NASA News Release 01-31
March 1, 2001
NASA Reaches Milestone in Space Launch Initiative Program
Also Announces No SLI Funding for X-33 or X-34
NASA has selected a number of companies to enter into competitive negotiations
for the Space Launch Initiative (SLI). As defined in the President's budget blueprint
for the Agency, the Space Launch Initiative provides commercial industry with the
opportunity to meet NASA's future launch needs, including human access to space,
with new launch vehicles that promise to dramatically reduce cost and improve safety
and reliability. The primary focus of the Space Launch Initiative is on technology
development for concepts that would be able to launch payloads for NASA, commercial
and military missions and be able to fly crew to and from the International Space
Station. Satellite delivery and future International Space Station support are the
primary set of requirements for the new system and would include elements like crew
transfer vehicles, reusable launch vehicles and orbital transfer systems.
NASA also announced today it will not add Space Launch Initiative funds to the
X-33 or X-34 programs. As a result, the current X-33 program will come to completion
when the cooperative agreement between NASA and Lockheed Martin expires on March
31, unless Lockheed Martin chooses to go forward with the program with its own funds.
NASA is in the process of ending its X-34 contract with Orbital Sciences Corp. of
Continuation of both programs had depended upon their successfully competing
for Space Launch Initiative funding under a NASA Research Announcement that will
lead to award of some $900 million over the next two-and-a-half years. That solicitation
was issued in October 2000, and industry proposals submitted in December 2000. Contract
awards could be awarded as early as April, but none of those negotiations will include
X-33 or X-34. NASA determined that the benefits to be derived from flight testing
these X-vehicles did not warrant the magnitude of government investment required
and that SLI funds should be applied to higher priority needs.
More than 300 personnel from throughout NASA participated in the SLI proposal
evaluation process. "This has been a very tough decision but we think it is
the right business decision," said Art Stephenson, Director of NASA's Marshall
Space Flight Center, Huntsville, AL. Marshall manages the SLI, X-33 and X-34 programs
for NASA. "We have gained a tremendous amount of knowledge from these X-programs,
but one of the things we have learned is that our technology has not yet advanced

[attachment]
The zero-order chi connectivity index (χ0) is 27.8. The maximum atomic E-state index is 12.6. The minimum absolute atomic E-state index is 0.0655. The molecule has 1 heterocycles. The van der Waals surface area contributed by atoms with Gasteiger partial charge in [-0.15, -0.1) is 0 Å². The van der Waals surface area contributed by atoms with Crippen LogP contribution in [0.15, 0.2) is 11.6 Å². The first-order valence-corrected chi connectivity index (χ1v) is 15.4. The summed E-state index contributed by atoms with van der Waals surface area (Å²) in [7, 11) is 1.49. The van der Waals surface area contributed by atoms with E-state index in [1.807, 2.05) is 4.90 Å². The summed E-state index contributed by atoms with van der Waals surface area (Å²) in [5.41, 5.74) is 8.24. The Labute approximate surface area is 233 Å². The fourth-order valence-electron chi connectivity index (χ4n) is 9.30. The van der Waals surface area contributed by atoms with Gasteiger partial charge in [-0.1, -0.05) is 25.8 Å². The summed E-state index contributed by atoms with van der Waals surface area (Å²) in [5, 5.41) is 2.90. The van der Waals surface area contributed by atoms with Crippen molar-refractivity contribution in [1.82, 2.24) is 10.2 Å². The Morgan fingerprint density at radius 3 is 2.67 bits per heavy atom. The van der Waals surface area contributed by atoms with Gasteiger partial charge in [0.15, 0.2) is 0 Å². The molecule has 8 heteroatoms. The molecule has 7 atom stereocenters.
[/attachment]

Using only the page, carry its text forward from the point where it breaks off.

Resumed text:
to the point that we can successfully develop a new reusable launch vehicle that
substantially improves safety, reliability and affordability."
"The Space Launch Initiative will take us to that point. It is a comprehensive,
long-range plan to promote commercial development and civil exploration of space
and provides the strategy and funding to enable at least two competing architectures
for full-scale development of a 2nd generation reusable launch vehicle by mid-decade,"
added Stephenson. "Through focused risk-reduction activities and risk-reduction
technology development, we will make significant improvements in safety, reliability
and affordability over the launch capability we have today. A new launch system that
meets these goals could begin operating early in the next decade."
NASA began the X-33 program in 1996 as part of its Reusable Launch Vehicle program.
It called for the demonstration of a subscale single-stage-to-orbit vehicle, one
that would go from launch stand to orbit without using multiple stages as the Saturn
moon rocket did or dropping rocket motors and fuel tank like the Space Shuttle.
Using composite materials to reduce vehicle weight is one of the keys to successfully
developing a single-stage-to-orbit launch vehicle. In November 1999 the X-33's composite
liquid hydrogen fuel tank failed during testing. An investigation into the cause
of the failure revealed that composite technology was not mature enough for such
a use. Lockheed Martin proposed to complete development of the X-33 by replacing
its two composite liquid hydrogen tanks with aluminum tanks. NASA agreed to permit
them to compete for SLI funding to do so. But the benefits of testing the X-33 in
flight did not justify the cost.
NASA investment in the X-33 program totaled $912 million, staying within its
1996 budget projection for the program. Lockheed Martin originally committed to invest
$212 million in the X-33, and during the life of the program increased that amount
to $357 million.
The X-34 program also was initiated in 1996, to provide a low-cost technology
test bed that would demonstrate a streamlined management approach with a rapid development
schedule and limited testing. A joint NASA/Orbital Sciences Corporation review of
the project last year revealed the need to redefine the project's approach, scope,
budget and schedule. To ensure safety and mission success of the X-34 it became necessary
to increase Government technical insight, hardware testing and integrated systems
assessments. As a result, the projected cost of completing the X-34 program at an
acceptable level of risk rose significantly above the planned budget. NASA decided
that such additional funding for X-34 risk reduction would have to be competed within
the SLI evaluation process. As with X-33, NASA determined that the benefits to be
derived from continuing the X-34 program did not justify the cost.